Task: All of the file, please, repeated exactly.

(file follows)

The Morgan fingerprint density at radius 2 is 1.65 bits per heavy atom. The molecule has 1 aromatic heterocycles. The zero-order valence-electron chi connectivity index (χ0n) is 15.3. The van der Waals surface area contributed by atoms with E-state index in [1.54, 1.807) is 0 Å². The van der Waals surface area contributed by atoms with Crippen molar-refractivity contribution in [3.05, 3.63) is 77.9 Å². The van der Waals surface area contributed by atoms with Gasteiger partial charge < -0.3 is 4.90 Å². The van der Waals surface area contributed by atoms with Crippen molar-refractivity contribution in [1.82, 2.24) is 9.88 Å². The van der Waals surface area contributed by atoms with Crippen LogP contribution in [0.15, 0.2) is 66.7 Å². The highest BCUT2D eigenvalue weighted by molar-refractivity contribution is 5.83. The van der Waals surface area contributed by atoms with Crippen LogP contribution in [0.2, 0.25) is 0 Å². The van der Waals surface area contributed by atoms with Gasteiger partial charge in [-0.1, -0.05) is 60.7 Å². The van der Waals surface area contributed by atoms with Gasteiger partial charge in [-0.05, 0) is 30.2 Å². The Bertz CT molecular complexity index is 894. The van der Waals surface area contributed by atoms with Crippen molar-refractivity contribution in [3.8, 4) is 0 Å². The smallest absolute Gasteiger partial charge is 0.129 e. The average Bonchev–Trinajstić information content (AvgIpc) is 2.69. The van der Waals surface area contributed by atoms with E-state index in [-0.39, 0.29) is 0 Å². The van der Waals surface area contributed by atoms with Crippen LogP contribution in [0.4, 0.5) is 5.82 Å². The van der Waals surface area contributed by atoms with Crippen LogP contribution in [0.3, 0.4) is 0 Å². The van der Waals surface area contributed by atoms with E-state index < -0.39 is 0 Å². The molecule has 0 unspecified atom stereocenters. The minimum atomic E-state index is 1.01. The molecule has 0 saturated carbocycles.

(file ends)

The Morgan fingerprint density at radius 2 is 1.65 bits per heavy atom. The molecule has 1 aromatic heterocycles. The zero-order valence-electron chi connectivity index (χ0n) is 15.3. The van der Waals surface area contributed by atoms with E-state index in [1.54, 1.807) is 0 Å². The van der Waals surface area contributed by atoms with Crippen molar-refractivity contribution in [3.05, 3.63) is 77.9 Å². The van der Waals surface area contributed by atoms with Gasteiger partial charge < -0.3 is 4.90 Å². The van der Waals surface area contributed by atoms with Crippen molar-refractivity contribution in [1.82, 2.24) is 9.88 Å². The van der Waals surface area contributed by atoms with Crippen LogP contribution in [0.15, 0.2) is 66.7 Å². The highest BCUT2D eigenvalue weighted by molar-refractivity contribution is 5.83. The van der Waals surface area contributed by atoms with Crippen LogP contribution in [0.2, 0.25) is 0 Å². The van der Waals surface area contributed by atoms with Gasteiger partial charge in [-0.1, -0.05) is 60.7 Å². The van der Waals surface area contributed by atoms with Gasteiger partial charge in [-0.05, 0) is 30.2 Å². The Bertz CT molecular complexity index is 894. The van der Waals surface area contributed by atoms with Crippen molar-refractivity contribution in [3.8, 4) is 0 Å². The smallest absolute Gasteiger partial charge is 0.129 e. The average Bonchev–Trinajstić information content (AvgIpc) is 2.69. The van der Waals surface area contributed by atoms with E-state index in [-0.39, 0.29) is 0 Å². The van der Waals surface area contributed by atoms with Crippen LogP contribution in [0.4, 0.5) is 5.82 Å². The van der Waals surface area contributed by atoms with Crippen LogP contribution in [0.3, 0.4) is 0 Å². The van der Waals surface area contributed by atoms with E-state index < -0.39 is 0 Å². The molecule has 0 unspecified atom stereocenters. The minimum atomic E-state index is 1.01. The molecule has 0 saturated carbocycles.